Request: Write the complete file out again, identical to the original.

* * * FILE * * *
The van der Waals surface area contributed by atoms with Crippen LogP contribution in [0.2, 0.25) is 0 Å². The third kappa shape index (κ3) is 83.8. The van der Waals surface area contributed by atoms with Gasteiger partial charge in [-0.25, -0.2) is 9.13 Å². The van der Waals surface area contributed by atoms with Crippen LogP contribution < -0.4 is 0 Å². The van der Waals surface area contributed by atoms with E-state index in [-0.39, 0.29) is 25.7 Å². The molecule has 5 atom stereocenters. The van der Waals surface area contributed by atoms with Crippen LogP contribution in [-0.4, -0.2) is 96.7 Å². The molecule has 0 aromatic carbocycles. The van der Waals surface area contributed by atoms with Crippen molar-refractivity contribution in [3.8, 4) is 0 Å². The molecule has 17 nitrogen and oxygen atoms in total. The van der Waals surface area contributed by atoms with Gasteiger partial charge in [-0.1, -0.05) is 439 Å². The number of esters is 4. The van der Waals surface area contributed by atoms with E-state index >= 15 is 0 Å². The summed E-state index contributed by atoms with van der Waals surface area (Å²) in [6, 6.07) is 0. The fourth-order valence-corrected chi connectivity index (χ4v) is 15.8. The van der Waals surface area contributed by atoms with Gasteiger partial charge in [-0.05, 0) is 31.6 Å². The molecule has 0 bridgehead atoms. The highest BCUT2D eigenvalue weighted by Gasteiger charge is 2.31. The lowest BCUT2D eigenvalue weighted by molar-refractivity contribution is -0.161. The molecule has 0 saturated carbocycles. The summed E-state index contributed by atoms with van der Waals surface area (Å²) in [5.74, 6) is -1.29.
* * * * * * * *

The van der Waals surface area contributed by atoms with Crippen LogP contribution in [0.2, 0.25) is 0 Å². The third kappa shape index (κ3) is 83.8. The van der Waals surface area contributed by atoms with Gasteiger partial charge in [-0.25, -0.2) is 9.13 Å². The van der Waals surface area contributed by atoms with Crippen LogP contribution < -0.4 is 0 Å². The van der Waals surface area contributed by atoms with E-state index in [-0.39, 0.29) is 25.7 Å². The molecule has 5 atom stereocenters. The van der Waals surface area contributed by atoms with Crippen LogP contribution in [-0.4, -0.2) is 96.7 Å². The molecule has 0 aromatic carbocycles. The van der Waals surface area contributed by atoms with Crippen molar-refractivity contribution in [3.8, 4) is 0 Å². The molecule has 17 nitrogen and oxygen atoms in total. The van der Waals surface area contributed by atoms with Gasteiger partial charge in [-0.1, -0.05) is 439 Å². The number of esters is 4. The van der Waals surface area contributed by atoms with E-state index >= 15 is 0 Å². The summed E-state index contributed by atoms with van der Waals surface area (Å²) in [6, 6.07) is 0. The fourth-order valence-corrected chi connectivity index (χ4v) is 15.8. The van der Waals surface area contributed by atoms with Gasteiger partial charge in [-0.05, 0) is 31.6 Å². The molecule has 0 bridgehead atoms. The highest BCUT2D eigenvalue weighted by Gasteiger charge is 2.31. The lowest BCUT2D eigenvalue weighted by molar-refractivity contribution is -0.161. The molecule has 0 saturated carbocycles. The summed E-state index contributed by atoms with van der Waals surface area (Å²) in [5.74, 6) is -1.29.